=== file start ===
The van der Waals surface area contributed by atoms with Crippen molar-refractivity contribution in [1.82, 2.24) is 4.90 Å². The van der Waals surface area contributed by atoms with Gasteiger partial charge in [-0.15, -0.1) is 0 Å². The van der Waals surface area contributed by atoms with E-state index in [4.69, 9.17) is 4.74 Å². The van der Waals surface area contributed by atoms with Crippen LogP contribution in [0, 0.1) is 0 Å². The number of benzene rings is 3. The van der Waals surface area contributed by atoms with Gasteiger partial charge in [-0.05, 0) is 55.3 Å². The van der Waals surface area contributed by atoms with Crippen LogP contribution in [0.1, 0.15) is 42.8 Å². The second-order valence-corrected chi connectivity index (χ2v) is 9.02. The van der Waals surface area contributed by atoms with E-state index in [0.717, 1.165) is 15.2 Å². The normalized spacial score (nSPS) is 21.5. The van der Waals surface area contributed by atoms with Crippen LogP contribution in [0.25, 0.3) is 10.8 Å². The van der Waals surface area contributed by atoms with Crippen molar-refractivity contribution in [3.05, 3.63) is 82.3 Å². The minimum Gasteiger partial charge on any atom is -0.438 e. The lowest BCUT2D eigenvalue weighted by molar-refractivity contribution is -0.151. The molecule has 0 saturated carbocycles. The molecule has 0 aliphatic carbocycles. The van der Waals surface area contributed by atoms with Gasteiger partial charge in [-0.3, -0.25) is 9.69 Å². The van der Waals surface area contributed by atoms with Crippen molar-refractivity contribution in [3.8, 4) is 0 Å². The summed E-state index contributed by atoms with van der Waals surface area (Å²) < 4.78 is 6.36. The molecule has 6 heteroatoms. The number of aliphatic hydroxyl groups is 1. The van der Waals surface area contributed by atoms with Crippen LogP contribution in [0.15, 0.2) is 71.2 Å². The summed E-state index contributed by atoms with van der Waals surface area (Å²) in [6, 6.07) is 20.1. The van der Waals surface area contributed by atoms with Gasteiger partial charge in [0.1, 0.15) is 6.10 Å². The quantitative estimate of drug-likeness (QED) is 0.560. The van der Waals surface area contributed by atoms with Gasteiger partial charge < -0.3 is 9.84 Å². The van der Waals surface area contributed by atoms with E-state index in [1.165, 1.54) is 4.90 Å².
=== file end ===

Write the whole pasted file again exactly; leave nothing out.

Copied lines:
The van der Waals surface area contributed by atoms with Crippen molar-refractivity contribution in [1.82, 2.24) is 4.90 Å². The van der Waals surface area contributed by atoms with Gasteiger partial charge in [-0.15, -0.1) is 0 Å². The van der Waals surface area contributed by atoms with E-state index in [4.69, 9.17) is 4.74 Å². The van der Waals surface area contributed by atoms with Crippen LogP contribution in [0, 0.1) is 0 Å². The number of benzene rings is 3. The van der Waals surface area contributed by atoms with Gasteiger partial charge in [-0.05, 0) is 55.3 Å². The van der Waals surface area contributed by atoms with Crippen LogP contribution in [0.1, 0.15) is 42.8 Å². The second-order valence-corrected chi connectivity index (χ2v) is 9.02. The van der Waals surface area contributed by atoms with E-state index in [0.717, 1.165) is 15.2 Å². The normalized spacial score (nSPS) is 21.5. The van der Waals surface area contributed by atoms with Crippen LogP contribution in [0.25, 0.3) is 10.8 Å². The van der Waals surface area contributed by atoms with Crippen molar-refractivity contribution in [3.05, 3.63) is 82.3 Å². The minimum Gasteiger partial charge on any atom is -0.438 e. The lowest BCUT2D eigenvalue weighted by molar-refractivity contribution is -0.151. The molecule has 0 saturated carbocycles. The molecule has 0 aliphatic carbocycles. The van der Waals surface area contributed by atoms with Gasteiger partial charge in [-0.3, -0.25) is 9.69 Å². The van der Waals surface area contributed by atoms with Crippen molar-refractivity contribution in [3.8, 4) is 0 Å². The summed E-state index contributed by atoms with van der Waals surface area (Å²) < 4.78 is 6.36. The molecule has 6 heteroatoms. The number of aliphatic hydroxyl groups is 1. The van der Waals surface area contributed by atoms with Crippen LogP contribution in [0.15, 0.2) is 71.2 Å². The summed E-state index contributed by atoms with van der Waals surface area (Å²) in [6, 6.07) is 20.1. The van der Waals surface area contributed by atoms with Gasteiger partial charge in [0.1, 0.15) is 6.10 Å². The quantitative estimate of drug-likeness (QED) is 0.560. The van der Waals surface area contributed by atoms with Gasteiger partial charge < -0.3 is 9.84 Å². The van der Waals surface area contributed by atoms with E-state index in [1.165, 1.54) is 4.90 Å².